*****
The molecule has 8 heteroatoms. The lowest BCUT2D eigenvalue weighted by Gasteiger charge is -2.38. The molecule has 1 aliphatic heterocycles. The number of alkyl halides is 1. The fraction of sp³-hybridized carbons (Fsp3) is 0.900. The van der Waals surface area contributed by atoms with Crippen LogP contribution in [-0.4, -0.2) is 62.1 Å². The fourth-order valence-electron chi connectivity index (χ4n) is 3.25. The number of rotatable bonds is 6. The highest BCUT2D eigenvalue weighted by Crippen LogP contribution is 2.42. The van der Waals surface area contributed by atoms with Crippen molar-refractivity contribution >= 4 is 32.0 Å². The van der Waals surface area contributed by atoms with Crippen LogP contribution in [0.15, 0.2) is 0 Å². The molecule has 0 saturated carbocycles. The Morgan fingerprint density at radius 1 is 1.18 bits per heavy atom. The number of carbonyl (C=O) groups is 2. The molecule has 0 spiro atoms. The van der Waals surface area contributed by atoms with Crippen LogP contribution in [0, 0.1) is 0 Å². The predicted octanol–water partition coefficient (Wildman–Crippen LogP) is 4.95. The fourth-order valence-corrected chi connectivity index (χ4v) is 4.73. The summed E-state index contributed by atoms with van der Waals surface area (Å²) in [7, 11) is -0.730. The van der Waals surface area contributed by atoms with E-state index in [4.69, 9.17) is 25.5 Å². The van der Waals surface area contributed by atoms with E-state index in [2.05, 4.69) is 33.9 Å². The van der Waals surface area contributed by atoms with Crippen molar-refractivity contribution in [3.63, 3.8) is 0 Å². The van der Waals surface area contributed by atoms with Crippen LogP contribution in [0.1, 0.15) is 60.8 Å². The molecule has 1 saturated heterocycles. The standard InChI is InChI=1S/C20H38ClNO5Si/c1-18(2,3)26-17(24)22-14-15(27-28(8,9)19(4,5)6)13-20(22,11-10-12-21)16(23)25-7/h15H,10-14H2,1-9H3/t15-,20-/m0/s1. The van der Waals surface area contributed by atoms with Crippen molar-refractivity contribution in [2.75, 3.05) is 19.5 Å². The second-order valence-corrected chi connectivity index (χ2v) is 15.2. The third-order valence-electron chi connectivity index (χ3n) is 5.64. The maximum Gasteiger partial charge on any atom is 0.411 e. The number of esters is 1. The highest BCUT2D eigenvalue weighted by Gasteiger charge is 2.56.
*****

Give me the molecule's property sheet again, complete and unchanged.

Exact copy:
The molecule has 8 heteroatoms. The lowest BCUT2D eigenvalue weighted by Gasteiger charge is -2.38. The molecule has 1 aliphatic heterocycles. The number of alkyl halides is 1. The fraction of sp³-hybridized carbons (Fsp3) is 0.900. The van der Waals surface area contributed by atoms with Crippen LogP contribution in [-0.4, -0.2) is 62.1 Å². The fourth-order valence-electron chi connectivity index (χ4n) is 3.25. The number of rotatable bonds is 6. The highest BCUT2D eigenvalue weighted by Crippen LogP contribution is 2.42. The van der Waals surface area contributed by atoms with Crippen molar-refractivity contribution >= 4 is 32.0 Å². The van der Waals surface area contributed by atoms with Crippen LogP contribution in [0.15, 0.2) is 0 Å². The molecule has 0 saturated carbocycles. The Morgan fingerprint density at radius 1 is 1.18 bits per heavy atom. The number of carbonyl (C=O) groups is 2. The molecule has 0 spiro atoms. The van der Waals surface area contributed by atoms with Crippen LogP contribution in [0, 0.1) is 0 Å². The predicted octanol–water partition coefficient (Wildman–Crippen LogP) is 4.95. The fourth-order valence-corrected chi connectivity index (χ4v) is 4.73. The summed E-state index contributed by atoms with van der Waals surface area (Å²) in [7, 11) is -0.730. The van der Waals surface area contributed by atoms with E-state index in [4.69, 9.17) is 25.5 Å². The van der Waals surface area contributed by atoms with E-state index in [2.05, 4.69) is 33.9 Å². The van der Waals surface area contributed by atoms with Crippen molar-refractivity contribution in [3.63, 3.8) is 0 Å². The van der Waals surface area contributed by atoms with Crippen LogP contribution in [0.1, 0.15) is 60.8 Å². The molecule has 1 saturated heterocycles. The standard InChI is InChI=1S/C20H38ClNO5Si/c1-18(2,3)26-17(24)22-14-15(27-28(8,9)19(4,5)6)13-20(22,11-10-12-21)16(23)25-7/h15H,10-14H2,1-9H3/t15-,20-/m0/s1. The van der Waals surface area contributed by atoms with Crippen molar-refractivity contribution in [2.75, 3.05) is 19.5 Å². The second-order valence-corrected chi connectivity index (χ2v) is 15.2. The third-order valence-electron chi connectivity index (χ3n) is 5.64. The maximum Gasteiger partial charge on any atom is 0.411 e. The number of esters is 1. The highest BCUT2D eigenvalue weighted by Gasteiger charge is 2.56.